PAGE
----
Mary at WitsOn 22 March, Mary Rayner and Thato Masiangoako represented SERI at a workshop hosted by the Security at the Margins (SeaM) project at the University of the Witwatersrand. The purpose of the workshop was to explore how organisations use data in their pursuit of police accountability with a focus on groups typically marginalised, discriminated against and/or criminalised, including sex and other informal sector workers, drug users, LBGTQ+ people, and protestors. Inputs were also made by the African Centre for Migration and Society; the Foundation for Human RightsXenowatchUrban Futures Centre, and Abahlali baseMjondolo

Dr Mary Rayner presented some of the main findings from a report titled, A Double Harm: Police Misuse of Force and Barriers to Necessary Health Care Services, which documents the disproportionate and illegal use of force by the police during student protests. Dr Rayner’s presentation highlighted various ways in which the police acted unlawfully during the 2015/2016 #feesmustfall student protests and how efforts to seek accountability have so far yielded no results. Key findings in the report included that:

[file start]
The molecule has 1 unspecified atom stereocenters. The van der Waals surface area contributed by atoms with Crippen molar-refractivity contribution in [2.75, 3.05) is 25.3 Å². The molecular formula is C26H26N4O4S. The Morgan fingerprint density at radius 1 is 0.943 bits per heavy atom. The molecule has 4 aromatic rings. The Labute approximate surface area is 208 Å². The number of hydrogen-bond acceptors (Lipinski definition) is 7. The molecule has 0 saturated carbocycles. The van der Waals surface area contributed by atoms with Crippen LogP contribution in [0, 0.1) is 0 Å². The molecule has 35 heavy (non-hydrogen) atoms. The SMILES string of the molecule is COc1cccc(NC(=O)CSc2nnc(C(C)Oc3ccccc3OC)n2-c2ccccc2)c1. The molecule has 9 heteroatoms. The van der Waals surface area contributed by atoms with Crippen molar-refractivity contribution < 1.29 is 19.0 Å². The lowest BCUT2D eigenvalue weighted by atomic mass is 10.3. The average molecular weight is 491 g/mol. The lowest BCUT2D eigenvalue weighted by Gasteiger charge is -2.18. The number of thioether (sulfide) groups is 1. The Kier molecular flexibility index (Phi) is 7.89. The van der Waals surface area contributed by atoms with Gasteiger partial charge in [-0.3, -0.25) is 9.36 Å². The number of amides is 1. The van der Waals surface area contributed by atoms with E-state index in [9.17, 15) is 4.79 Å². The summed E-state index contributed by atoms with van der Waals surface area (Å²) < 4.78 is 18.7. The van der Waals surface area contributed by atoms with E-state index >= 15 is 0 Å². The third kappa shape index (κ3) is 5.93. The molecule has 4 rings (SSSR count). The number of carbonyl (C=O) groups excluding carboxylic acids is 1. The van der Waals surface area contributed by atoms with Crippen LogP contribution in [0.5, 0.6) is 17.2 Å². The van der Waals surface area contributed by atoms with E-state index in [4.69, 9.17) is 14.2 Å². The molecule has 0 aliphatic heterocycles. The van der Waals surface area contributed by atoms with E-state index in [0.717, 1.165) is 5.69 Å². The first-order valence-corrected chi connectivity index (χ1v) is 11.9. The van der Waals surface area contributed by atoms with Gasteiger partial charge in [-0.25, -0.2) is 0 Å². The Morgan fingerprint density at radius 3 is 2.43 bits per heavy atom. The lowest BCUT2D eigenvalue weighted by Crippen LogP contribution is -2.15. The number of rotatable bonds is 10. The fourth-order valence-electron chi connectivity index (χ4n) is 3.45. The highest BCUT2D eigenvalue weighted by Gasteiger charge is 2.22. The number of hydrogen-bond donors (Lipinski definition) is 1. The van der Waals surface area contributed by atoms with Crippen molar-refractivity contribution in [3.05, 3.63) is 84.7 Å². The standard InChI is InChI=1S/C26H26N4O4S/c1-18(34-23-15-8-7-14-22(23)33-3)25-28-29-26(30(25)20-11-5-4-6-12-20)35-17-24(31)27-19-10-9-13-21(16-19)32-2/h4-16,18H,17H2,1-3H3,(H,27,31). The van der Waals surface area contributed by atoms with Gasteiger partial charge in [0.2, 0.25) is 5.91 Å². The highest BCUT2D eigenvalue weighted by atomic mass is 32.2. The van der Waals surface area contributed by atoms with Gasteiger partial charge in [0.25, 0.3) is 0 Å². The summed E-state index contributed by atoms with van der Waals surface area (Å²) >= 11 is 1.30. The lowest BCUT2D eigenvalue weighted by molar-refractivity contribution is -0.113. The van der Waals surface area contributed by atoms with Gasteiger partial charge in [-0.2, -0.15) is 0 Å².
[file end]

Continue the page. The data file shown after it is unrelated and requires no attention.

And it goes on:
• Police’s forced dispersal of peaceful protests were illegal.
  • Police use of force during the protests violated the principles of legality, necessity and proportionality.
  • The police acted as a result of misinformation and incorrect instructions calling into question the operational independence of the police during the protests.

Recurring themes emerged during the workshop, including the ways in which communities perceive and hold the police accountable, and the impact of criminalisation of certain acts and practices in dealing with vulnerable groups. While decriminalisation is not a panacea, criminalising and penalising further victimises and marginalises people who could be dealt with in more just and productive ways.